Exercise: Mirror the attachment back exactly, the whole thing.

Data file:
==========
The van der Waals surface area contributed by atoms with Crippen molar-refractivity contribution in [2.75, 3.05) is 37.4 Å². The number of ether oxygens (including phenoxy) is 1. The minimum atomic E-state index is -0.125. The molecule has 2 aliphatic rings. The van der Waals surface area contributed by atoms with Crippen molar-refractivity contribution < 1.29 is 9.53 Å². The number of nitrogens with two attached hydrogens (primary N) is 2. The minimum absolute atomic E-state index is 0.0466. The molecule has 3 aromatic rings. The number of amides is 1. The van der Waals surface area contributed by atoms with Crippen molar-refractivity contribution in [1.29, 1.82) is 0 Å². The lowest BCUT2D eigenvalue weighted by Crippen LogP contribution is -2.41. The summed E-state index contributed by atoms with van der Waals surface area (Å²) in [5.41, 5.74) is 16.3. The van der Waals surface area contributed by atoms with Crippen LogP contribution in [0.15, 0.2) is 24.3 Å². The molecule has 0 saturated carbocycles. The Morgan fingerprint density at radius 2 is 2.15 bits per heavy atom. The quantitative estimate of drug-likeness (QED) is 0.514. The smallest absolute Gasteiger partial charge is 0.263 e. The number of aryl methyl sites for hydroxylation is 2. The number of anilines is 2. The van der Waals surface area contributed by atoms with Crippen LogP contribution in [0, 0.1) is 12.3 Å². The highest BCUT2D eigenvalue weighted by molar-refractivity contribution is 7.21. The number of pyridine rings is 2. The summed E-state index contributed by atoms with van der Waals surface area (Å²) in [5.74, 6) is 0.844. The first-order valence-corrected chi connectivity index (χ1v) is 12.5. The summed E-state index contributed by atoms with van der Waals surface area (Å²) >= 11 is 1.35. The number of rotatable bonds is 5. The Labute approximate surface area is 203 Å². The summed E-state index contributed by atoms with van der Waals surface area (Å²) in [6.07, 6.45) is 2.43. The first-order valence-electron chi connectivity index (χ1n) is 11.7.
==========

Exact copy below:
The van der Waals surface area contributed by atoms with Crippen molar-refractivity contribution in [2.75, 3.05) is 37.4 Å². The number of ether oxygens (including phenoxy) is 1. The minimum atomic E-state index is -0.125. The molecule has 2 aliphatic rings. The van der Waals surface area contributed by atoms with Crippen molar-refractivity contribution < 1.29 is 9.53 Å². The number of nitrogens with two attached hydrogens (primary N) is 2. The minimum absolute atomic E-state index is 0.0466. The molecule has 3 aromatic rings. The number of amides is 1. The van der Waals surface area contributed by atoms with Crippen molar-refractivity contribution in [1.29, 1.82) is 0 Å². The lowest BCUT2D eigenvalue weighted by Crippen LogP contribution is -2.41. The summed E-state index contributed by atoms with van der Waals surface area (Å²) in [5.41, 5.74) is 16.3. The van der Waals surface area contributed by atoms with Crippen LogP contribution in [0.15, 0.2) is 24.3 Å². The molecule has 0 saturated carbocycles. The Morgan fingerprint density at radius 2 is 2.15 bits per heavy atom. The quantitative estimate of drug-likeness (QED) is 0.514. The smallest absolute Gasteiger partial charge is 0.263 e. The number of aryl methyl sites for hydroxylation is 2. The number of anilines is 2. The van der Waals surface area contributed by atoms with Crippen LogP contribution in [0, 0.1) is 12.3 Å². The highest BCUT2D eigenvalue weighted by molar-refractivity contribution is 7.21. The number of pyridine rings is 2. The summed E-state index contributed by atoms with van der Waals surface area (Å²) in [5.74, 6) is 0.844. The first-order valence-corrected chi connectivity index (χ1v) is 12.5. The summed E-state index contributed by atoms with van der Waals surface area (Å²) >= 11 is 1.35. The number of rotatable bonds is 5. The Labute approximate surface area is 203 Å². The summed E-state index contributed by atoms with van der Waals surface area (Å²) in [6.07, 6.45) is 2.43. The first-order valence-electron chi connectivity index (χ1n) is 11.7.